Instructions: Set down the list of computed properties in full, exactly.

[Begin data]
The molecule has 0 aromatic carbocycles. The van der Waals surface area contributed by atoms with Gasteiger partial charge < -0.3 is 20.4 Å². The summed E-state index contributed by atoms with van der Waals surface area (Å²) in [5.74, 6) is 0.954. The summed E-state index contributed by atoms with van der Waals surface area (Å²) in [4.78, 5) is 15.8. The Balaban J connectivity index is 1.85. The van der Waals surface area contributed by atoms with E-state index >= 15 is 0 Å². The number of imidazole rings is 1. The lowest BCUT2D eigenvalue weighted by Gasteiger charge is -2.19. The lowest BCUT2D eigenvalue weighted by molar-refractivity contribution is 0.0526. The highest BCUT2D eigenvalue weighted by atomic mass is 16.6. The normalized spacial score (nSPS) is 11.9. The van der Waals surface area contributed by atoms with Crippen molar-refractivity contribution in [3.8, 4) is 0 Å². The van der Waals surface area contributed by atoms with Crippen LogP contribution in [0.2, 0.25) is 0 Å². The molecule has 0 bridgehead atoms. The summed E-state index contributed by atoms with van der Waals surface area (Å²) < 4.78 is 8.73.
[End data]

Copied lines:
The molecule has 0 aromatic carbocycles. The van der Waals surface area contributed by atoms with Gasteiger partial charge < -0.3 is 20.4 Å². The summed E-state index contributed by atoms with van der Waals surface area (Å²) in [5.74, 6) is 0.954. The summed E-state index contributed by atoms with van der Waals surface area (Å²) in [4.78, 5) is 15.8. The Balaban J connectivity index is 1.85. The van der Waals surface area contributed by atoms with E-state index >= 15 is 0 Å². The number of imidazole rings is 1. The lowest BCUT2D eigenvalue weighted by Gasteiger charge is -2.19. The lowest BCUT2D eigenvalue weighted by molar-refractivity contribution is 0.0526. The highest BCUT2D eigenvalue weighted by atomic mass is 16.6. The normalized spacial score (nSPS) is 11.9. The van der Waals surface area contributed by atoms with Crippen molar-refractivity contribution in [3.8, 4) is 0 Å². The van der Waals surface area contributed by atoms with Crippen LogP contribution in [0.2, 0.25) is 0 Å². The molecule has 0 bridgehead atoms. The summed E-state index contributed by atoms with van der Waals surface area (Å²) < 4.78 is 8.73.